In the inventory animacy experiments the subj and cmpl scores stand out above the others. There is a lot of agreement, then, on the animacy of the actant and the animacy of the complement element. For communicative verbs this is probably significant: a living subject communicating to a living complement. The coad experiment is also slightly higher, perhaps due to the increase in the cmpl agreement.

In the inventory domain experiments there is highest agreement in the coad and cmpl experiments. Allarg and subject are also high. Since allarg includes the cmpl and adju, it makes sense that it would also be slightly higher. The high level of agreement with subject domain corresponds with a high level of subject animacy agreement. The adjunct domain is the second lowest. Probably most notable of all, though, is the very small level of agreement in the object experiment. This corresponds with lower levels of agreement seen in the pa experiments (N.B. objc is absent from the animacy experiment due to lack of data).

In the inventory lex experiments coad again stands out. Could it be that cmpl and adju agreement are combining to create even stronger levels of agreement in the coad experiment? Subject is the highest of the levels, just as is it is in the animacy experiments. Which lexemes might be co-occurring in this slot regularly? The adjunct experiment is again second lowest, as in the domain experiemnts. But the object experiment again shows the least amount of agreement.

Moving into the frame pa experiments, the coad, adju, and cmpl experiments show high levels of agreement. The pattern between those three experiments is nearly exactly the same as the vi pa experiments. The allarg experiment, on the other hand, is much lower than its pa counterpart. This may be expected since the allarg frame experiment would require similarity across more diverse categories. Like with the vi experiments, objc has a much lower similarity at ~0.60. It's noteworthy that the adju experiment here is relatively equivalent with the cmpl (as in the inventory experiments) since the adju has consistently scored lower across animacy, domain, and lex experiments. This shows that while >MR and QR> have a similar tendency to attract adjuncts, the adjuncts themselves are particularly different. This could be an interesting area of investigation.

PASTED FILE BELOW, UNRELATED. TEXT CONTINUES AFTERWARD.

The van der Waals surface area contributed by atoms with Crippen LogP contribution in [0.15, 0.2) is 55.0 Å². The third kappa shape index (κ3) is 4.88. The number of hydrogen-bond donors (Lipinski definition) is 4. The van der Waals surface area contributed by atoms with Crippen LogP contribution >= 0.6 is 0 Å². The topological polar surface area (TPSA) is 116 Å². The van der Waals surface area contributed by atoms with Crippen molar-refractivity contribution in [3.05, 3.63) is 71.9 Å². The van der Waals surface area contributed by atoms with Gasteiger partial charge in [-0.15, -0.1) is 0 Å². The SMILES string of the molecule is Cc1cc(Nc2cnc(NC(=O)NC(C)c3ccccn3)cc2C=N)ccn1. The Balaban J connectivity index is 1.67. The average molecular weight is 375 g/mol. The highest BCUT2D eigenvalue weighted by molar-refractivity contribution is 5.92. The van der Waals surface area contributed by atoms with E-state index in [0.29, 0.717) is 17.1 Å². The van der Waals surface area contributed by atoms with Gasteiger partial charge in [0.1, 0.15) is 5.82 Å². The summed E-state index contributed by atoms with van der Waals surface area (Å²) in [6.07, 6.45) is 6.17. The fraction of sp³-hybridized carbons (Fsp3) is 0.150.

In the frame animacy experiments, we see that adju has essentially zero similarity. This needs to be investigated. It shoud be noted that animacy experiments have much less data to work on, so a slight deficiency in one or another value could result in changes to this value. However, the lower level of animacy agreement in the adju experiment does correspond with its lower attestation in the vi experiments. The coad experiment is slightly higher than both argAll and cmpl, but in general all three are fairly close in agreement.

In the frame domain experiments the cmpl experiment shows the strongest similarity, which results in a higher score for the coad experiment. As in the inventory versions, the adju is second lowest while the object shows the most separation.

The lexical frame experiments show the same pattern and shape as the domain: high agreement in cmpl with a corresponding highest agreement in the coad experiment. argall, as a result, is also higher. The adju experiment is lower while the objc experiment is lowest.

Synthesis